The thought of space makes me nervous
so I gnaw on the inside of my mouth,
right under where my bottom lip lies
until it tastes like flesh,
like the harsh tint of red but I never actually bleed.

The pain waxes and wanes:
a moon both far and near with
some gravity that pulls my teeth in,
like tides pulling into an open wound.

When I get home, I rush to the bathroom and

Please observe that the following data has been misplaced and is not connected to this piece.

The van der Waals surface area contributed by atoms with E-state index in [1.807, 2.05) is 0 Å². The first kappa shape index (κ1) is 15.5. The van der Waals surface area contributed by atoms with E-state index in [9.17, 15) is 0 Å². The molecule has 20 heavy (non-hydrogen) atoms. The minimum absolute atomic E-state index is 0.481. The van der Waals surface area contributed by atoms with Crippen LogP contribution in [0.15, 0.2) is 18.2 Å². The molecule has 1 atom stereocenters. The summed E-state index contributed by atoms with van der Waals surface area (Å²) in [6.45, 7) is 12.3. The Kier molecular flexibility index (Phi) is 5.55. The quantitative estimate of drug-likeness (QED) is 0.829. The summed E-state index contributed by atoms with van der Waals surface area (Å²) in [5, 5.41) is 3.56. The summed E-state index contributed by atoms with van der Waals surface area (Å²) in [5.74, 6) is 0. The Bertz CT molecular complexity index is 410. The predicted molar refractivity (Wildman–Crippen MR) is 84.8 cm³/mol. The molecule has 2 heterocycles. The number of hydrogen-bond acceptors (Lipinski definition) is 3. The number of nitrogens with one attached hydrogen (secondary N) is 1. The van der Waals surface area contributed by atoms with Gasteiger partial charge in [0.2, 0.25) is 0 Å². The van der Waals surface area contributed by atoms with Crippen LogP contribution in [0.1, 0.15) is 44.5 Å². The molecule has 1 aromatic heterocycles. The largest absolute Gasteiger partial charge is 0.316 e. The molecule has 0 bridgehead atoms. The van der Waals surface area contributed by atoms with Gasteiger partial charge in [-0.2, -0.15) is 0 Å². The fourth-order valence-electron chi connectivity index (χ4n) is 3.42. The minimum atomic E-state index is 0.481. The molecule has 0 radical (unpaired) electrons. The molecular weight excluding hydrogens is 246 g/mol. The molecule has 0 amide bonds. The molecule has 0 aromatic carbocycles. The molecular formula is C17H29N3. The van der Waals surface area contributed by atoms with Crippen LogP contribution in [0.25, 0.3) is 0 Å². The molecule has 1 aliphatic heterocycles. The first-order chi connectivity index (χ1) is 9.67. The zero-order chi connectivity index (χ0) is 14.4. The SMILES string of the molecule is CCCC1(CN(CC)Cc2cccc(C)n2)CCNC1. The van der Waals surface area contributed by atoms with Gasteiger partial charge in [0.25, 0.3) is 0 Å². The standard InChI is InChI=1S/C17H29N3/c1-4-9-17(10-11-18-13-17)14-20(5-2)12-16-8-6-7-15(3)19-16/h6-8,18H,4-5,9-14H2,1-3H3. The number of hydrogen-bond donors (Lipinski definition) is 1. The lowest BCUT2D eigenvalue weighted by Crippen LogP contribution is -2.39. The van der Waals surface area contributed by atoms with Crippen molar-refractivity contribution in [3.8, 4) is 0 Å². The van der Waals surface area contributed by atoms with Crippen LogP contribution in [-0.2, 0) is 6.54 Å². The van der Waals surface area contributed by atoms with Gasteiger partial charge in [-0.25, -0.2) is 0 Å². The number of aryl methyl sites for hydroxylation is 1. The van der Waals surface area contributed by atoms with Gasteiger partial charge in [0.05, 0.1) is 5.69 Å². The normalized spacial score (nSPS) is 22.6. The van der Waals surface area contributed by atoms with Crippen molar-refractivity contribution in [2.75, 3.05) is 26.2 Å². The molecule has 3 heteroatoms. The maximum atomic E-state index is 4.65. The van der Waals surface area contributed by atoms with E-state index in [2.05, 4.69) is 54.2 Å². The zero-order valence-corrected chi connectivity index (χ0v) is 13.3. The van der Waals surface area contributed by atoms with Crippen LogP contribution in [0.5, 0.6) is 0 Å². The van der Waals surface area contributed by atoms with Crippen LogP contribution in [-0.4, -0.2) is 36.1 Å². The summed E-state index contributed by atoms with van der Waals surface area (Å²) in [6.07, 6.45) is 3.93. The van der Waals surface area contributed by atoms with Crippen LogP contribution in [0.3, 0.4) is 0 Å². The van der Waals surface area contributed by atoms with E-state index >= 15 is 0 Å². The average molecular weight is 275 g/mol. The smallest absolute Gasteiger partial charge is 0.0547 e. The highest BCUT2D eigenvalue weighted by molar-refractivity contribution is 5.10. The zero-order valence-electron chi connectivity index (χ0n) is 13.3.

get close to a mirror, pull my lip back,
and I see little white craters of infection;
marigolds sprout from the
raw spots, like blooming suns rife
with saliva and gore.

I brush my teeth and it hurts,
swish gravity and heat back and forth in the basins of my jaw,
twist it around the enclaves of enamel,
more like how wind powers the swing of waves.

I spit out a poem of saltwater and spurred golden petals,
rush to get it down somewhere other than the sink before
the moon slides completely down the drain.